It was through my Masters that I started working for Audiences London Plus, and I got into a full-time role, now as Regional Engagement Manager for the South West. There were all these regional development agencies all doing the same thing, so by combining we've become a sort of best of breed. Audiences Southwest used to be about numbers and audience data, and I've brought more community engagement.

The simplest way to describe it is that we can help organisations understand their existing and potential audiences through research and data. And the second spoke of our work is about practically advising and consulting about engaging with audiences, whether community engagement and outreach, or saying for example 'Our business plan's telling us that we should be looking at targeting families, or older people.' Then we would start looking at focus groups and evaluations and actually getting those audiences in. It's not just the arts, but includes heritage, science museums, the National Trust; culture being the bigger picture - cultural engagement.

I didn't know a huge amount about data analytics when I started. I was working for a dance company as their Education Officer, and before that, the same role in an arts centre. So I was coming at it from an engagement background. But now I think the most valuable part is pure evidence, because there's only so much you can presume about your audience.

For example, a rural village out in Somerset that you know has a lot of affluent people who engage when, say, there's a village fete. With data you can say, 'This is how much people in that village attend the arts; they either visit it outside or visit it in; this is their tendency to visit something should you put it on there; this is their lifestyle, their behaviour.'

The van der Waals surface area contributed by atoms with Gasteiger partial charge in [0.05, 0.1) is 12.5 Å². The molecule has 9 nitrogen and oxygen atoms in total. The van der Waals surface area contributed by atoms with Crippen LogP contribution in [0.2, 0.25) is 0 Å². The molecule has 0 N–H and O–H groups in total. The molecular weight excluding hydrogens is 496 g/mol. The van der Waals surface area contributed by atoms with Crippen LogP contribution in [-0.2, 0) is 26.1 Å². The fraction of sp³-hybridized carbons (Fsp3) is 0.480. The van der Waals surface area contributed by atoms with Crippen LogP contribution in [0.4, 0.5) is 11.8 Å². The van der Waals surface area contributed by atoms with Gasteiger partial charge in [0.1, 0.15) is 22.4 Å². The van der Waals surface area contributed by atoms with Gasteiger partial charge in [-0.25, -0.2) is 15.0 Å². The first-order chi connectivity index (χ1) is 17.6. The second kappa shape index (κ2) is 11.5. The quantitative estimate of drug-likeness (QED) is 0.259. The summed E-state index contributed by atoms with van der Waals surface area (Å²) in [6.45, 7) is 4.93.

It's stuff that you see used commercially, for selling products, but the way we use it for the cultural industry is thematically, for programming - being able to really deepen engagement with an individual or a group of audiences, and to really think about who your audiences are, how your programming and facilities fit them. And then including them in a sort of 360 approach with a review of your organisation and where it sits.

Sharing data & practice

We recently worked with Spike Island on a project called Understanding Audiences - a national benchmarking project looking at visual arts audiences. It was kind of a layered cake where we were funded to make a standardised questionnaire for visual arts venues that don't have box office systems. Showing how they could collect data in a standardised way, and also to train front-of-house staff to collect that data; and thirdly to create a data hub for us to analyse that data for the benchmarking report. Spike was one of 12 organisations in the whole South West, and there were four other regions that took part - East, East Midlands, London and the North West.